January 28, 2014 (KHARTOUM) – The Sudanese government has urged South Sudan to speed up the work of the tripartite committee on foreign debts which is headed by the African Union (AU) in order to utilise the two-year zero option to cancel foreign debts.
Sudan’s minister of finance, Badr Al-Deen Mahmoud Abbas, asserted Khartoum’s commitment to implement cooperation agreements signed with Juba besides strengthening bilateral ties to achieve mutual benefits in the field of petroleum and pensions.
In September of 2012, both Sudan and South Sudan signed a series of cooperation agreements, which covered oil, citizenship rights, security issues, banking, border trade among others.
Last March, the two countries signed an implementation matrix for these cooperation agreements.
Abbas met on Tuesday with South Sudan’s minister of oil and the person in charge of economic cooperation with Sudan, Stephen Deo Dow, in the presence of the state’s minister at the ministry of finance, Mohamed Youssef Ali, and the governor of the central bank, Abdel-Rahman Hassan Abdel-Rahman.
He called for opening borders and crossings with South Sudan besides determining customs points in order to speed up trade exchange and take advantage of the summer period to facilitate flow of goods to South Sudan.
Sudan had earlier predicted trade exchange with South Sudan would double and reach 14,000 tonnes of commodities daily compared to 7,000 tonnes after allowing movement of goods across borders making it the largest exporting country to South Sudan.
Abbas vowed to facilitate flow of oil production inputs to increase production in South Sudan and provide technical support for the oil fields impacted by the ongoing conflict.
Sudan’s central bank governor said if the foreign debts are cancelled, the international community would undertake several commitments including financing projects in South Sudan besides compensating Sudan for oil revenues lost as a result of South Sudan’s secession, covering Sudan’s budget deficit, lifting US sanctions on Sudan and removing its name from the list of states sponsoring terrorism.
Washington imposed economic and trade sanctions on Sudan in 1997 in response to its alleged connection to terror networks and human rights abuses.
Sudan is also on the US list of states that sponsor terrorism since 1993 even though the two countries have strengthened their counter-terrorism cooperation since September 2001 attacks on Washington and New York.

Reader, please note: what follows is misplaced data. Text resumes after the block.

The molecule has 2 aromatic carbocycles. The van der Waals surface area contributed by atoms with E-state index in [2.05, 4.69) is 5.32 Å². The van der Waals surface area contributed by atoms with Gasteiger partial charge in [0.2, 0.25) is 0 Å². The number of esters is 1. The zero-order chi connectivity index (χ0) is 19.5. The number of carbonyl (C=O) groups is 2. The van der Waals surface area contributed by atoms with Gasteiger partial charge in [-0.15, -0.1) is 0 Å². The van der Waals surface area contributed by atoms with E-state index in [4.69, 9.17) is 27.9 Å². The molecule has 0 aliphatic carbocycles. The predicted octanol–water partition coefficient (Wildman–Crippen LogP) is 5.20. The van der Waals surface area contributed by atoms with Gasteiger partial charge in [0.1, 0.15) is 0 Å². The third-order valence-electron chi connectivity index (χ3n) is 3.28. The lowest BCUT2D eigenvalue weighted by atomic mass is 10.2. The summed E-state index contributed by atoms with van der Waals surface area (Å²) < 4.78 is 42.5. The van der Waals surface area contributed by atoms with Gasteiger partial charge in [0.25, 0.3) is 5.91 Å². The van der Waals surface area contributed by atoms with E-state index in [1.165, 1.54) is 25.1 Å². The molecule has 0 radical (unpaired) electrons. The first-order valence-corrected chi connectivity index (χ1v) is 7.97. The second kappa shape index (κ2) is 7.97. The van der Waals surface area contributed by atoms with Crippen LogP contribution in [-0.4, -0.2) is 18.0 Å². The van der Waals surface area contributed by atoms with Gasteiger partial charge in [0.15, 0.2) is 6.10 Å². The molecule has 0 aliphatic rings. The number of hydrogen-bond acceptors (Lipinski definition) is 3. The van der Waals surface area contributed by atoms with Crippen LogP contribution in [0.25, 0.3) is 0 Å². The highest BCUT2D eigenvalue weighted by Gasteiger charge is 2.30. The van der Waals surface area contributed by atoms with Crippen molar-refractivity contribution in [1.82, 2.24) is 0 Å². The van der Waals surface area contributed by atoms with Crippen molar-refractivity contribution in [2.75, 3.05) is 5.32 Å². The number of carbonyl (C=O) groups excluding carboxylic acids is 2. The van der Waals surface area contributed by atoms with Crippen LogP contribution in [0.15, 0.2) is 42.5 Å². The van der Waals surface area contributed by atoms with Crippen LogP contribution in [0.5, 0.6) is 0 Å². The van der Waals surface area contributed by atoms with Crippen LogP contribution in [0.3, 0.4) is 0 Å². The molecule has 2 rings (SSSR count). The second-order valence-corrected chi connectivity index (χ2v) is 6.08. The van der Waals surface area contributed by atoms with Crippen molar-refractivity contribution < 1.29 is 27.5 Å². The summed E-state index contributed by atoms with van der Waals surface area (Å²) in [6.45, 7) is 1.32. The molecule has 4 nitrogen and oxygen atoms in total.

Dow for his part pointed to the brotherly ties between peoples of Sudan and South Sudan and said the future of the two states depends on their cooperation, mentioning that they work as one team with the Sudanese government to implement cooperation agreements and achieve joint interests.
He said South Sudan cannot survive without Sudan and vice versa and pointed to Juba’s need for Sudanese contractors, demanding Sudanese government to provide technical support and training for South Sudanese cadres in oil sector besides assisting in maintenance of oilfields affected by the ongoing conflict.
Sudan’s external debt is estimated to have grown by 27% since 2008 from $32.6 billion to $41.4 billion in 2011. The IMF forecasted the debt level to reach $43.7 billion in 2012 and $45.6 billion in 2013. The latter represents 83% of Sudan’s 2011 GDP, which was $55.1 billion.
Last April, the deputy director of the Middle East and Central Asia department at the International Monetary Fund (IMF), Edward Gemayel, warned that it will be near impossible for Sudan to secure debt relief even if it satisfied technical and economic requirements.
Gemayel, who led a delegation to Khartoum, went on to say that Sudan won’t be able to benefit from the Heavily Indebted Poor Countries (HIPC) initiative despite fulfilling its conditions unless it succeeds in convincing all 55 members of the Paris Club creditor nations whom he said have the power to slash 67% of conventional debt owed by Sudan.